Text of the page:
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Editorial
 

Ouch!

Issue 9 | December 2008

If you’re reading this in Dubai or possibly in Spain, Switzerland or India, then you will be a damn sight cheerier than the rest of us.

We have learned that bankers are *ankers the world over.

In the UK, the latest Bellwether survey of October 13th ‘found that in Q3 annual marketing budgets were revised down to the greatest extent ever recorded in the survey’s nine-year history.’

Only online advertising is not being hacked back by marketers as they batten down the hatches.

Elsewhere in the forest, there has been a spate of awards shows. In the UK, The Big Awards gave its Direct Gold to a viral film for Flora Margarine made by above-the-line agency BBH, thus continuing a trend for major shows such as Cannes, LIAA, Epica et al to give their DM gongs to video-based ideas from ad agencies.

With these campaigns, success is measured in terms of responses and clicks and not in terms of sales.

By contrast, The ECHOs, which were held in early October in Las Vegas, gave most of their golds to traditional DM campaigns. You will have seen many of the winners on the pages of Directory, with Proximity London’s ‘Chocolate Letter’ and Shackleton’s ‘BMW Aftersales Program’ among them.

Most of these campaigns were measured not just by response rates but by their effect on the bottom line. Sales.

I know, I mused on the fact that there is now ‘direct direct’ and ‘indirect direct’ in the last issue and I promise I’m not going to beat the same drum twice unless it’s to say that, personally, I love both kinds when the work is intelligent, thoughtful and appropriate.

However, we have a recession on our hands right now. Possibly a slump and some journalists, rubbing their hands with glee, talk about cataclysm.

In circumstances like these, what’s going to perk up the economy, wherever you find it, is the exchange of goods or services for money. Sales.

The point is, direct marketing can help get us all out of this mess. In the US, the DMA’s ‘Power of Direct Marketing’, also released on October 13th, forecasts a 3.5% increase in spend on DM, with ‘double-digit spending growth in commercial e-mail and internet marketing’.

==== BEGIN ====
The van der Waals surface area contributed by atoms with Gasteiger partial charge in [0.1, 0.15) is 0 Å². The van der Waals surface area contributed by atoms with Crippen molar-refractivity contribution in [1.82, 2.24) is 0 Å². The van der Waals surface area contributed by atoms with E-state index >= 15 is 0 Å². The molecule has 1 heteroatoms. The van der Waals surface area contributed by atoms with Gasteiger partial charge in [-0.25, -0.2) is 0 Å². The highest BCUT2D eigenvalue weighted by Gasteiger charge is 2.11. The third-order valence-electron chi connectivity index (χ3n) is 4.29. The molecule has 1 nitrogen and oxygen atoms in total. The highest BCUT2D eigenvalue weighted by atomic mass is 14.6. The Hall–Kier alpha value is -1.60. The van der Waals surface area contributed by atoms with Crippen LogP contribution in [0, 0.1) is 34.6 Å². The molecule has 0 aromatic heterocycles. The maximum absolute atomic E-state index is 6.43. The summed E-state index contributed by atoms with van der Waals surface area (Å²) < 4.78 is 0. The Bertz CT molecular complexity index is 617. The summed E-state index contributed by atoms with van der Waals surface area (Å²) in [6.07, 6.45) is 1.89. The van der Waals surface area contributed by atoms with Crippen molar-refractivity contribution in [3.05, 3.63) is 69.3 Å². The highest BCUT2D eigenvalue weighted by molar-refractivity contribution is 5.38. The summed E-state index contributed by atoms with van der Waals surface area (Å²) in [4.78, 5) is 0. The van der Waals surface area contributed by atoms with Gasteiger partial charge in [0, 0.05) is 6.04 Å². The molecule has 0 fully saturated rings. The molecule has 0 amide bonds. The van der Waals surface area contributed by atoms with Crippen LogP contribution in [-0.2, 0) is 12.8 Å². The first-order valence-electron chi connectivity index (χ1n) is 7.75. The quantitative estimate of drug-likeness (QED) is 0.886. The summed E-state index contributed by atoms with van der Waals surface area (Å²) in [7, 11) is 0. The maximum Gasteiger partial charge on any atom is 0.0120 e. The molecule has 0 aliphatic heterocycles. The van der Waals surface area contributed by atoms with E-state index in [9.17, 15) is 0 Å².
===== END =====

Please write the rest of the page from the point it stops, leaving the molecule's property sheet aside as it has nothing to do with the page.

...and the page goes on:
Pretty soon, advertising agencies aren’t just going to be moving in on the DM industry’s awards, they’ll be moving in on its clients.

Already they can argue that they understand perfectly the tools direct marketers use to grow volume but, in understanding the brand at the same time, they can help grow margin.

A lot of Antipodean agencies are already telling this story. BMF Sydney, for instance, and Saatchi & Saatchi New Zealand, which has some truly great work on show in this issue.

They aren’t selling brand advertising as something separate to direct. They’re selling communication that does both jobs - simultaneously.

So, in recession, you DM specialists out there have the skills to get the punters to spend money. But don’t forget, they keep their wallets close to their hearts. So the clearer you are about what the brand stands for and how you can bring its meaning to life, then the greater the response will be.

The thing about brands is when you know what they stand for, you can be more creative. It isn’t just what you say that’s important but how you say it.

Some direct marketers believe that the content of their message is irrelevant. Placement is everything.

Well, I believe they are wrong and when we emerge from this downturn, sooner rather than later we hope, then the proof will be there for all to see. The brands that are fun, interesting and generous will be able to boast higher ROI for every pound, dollar, yen, mark, shekel, diram or zlote spent than those which stick to purely rational propositions.

It is no coincidence that mould-breaking ideas often emerge in the leanest of times. So, if you do come up with anything exceptional, please remember to submit them to Directory.

Patrick Collister

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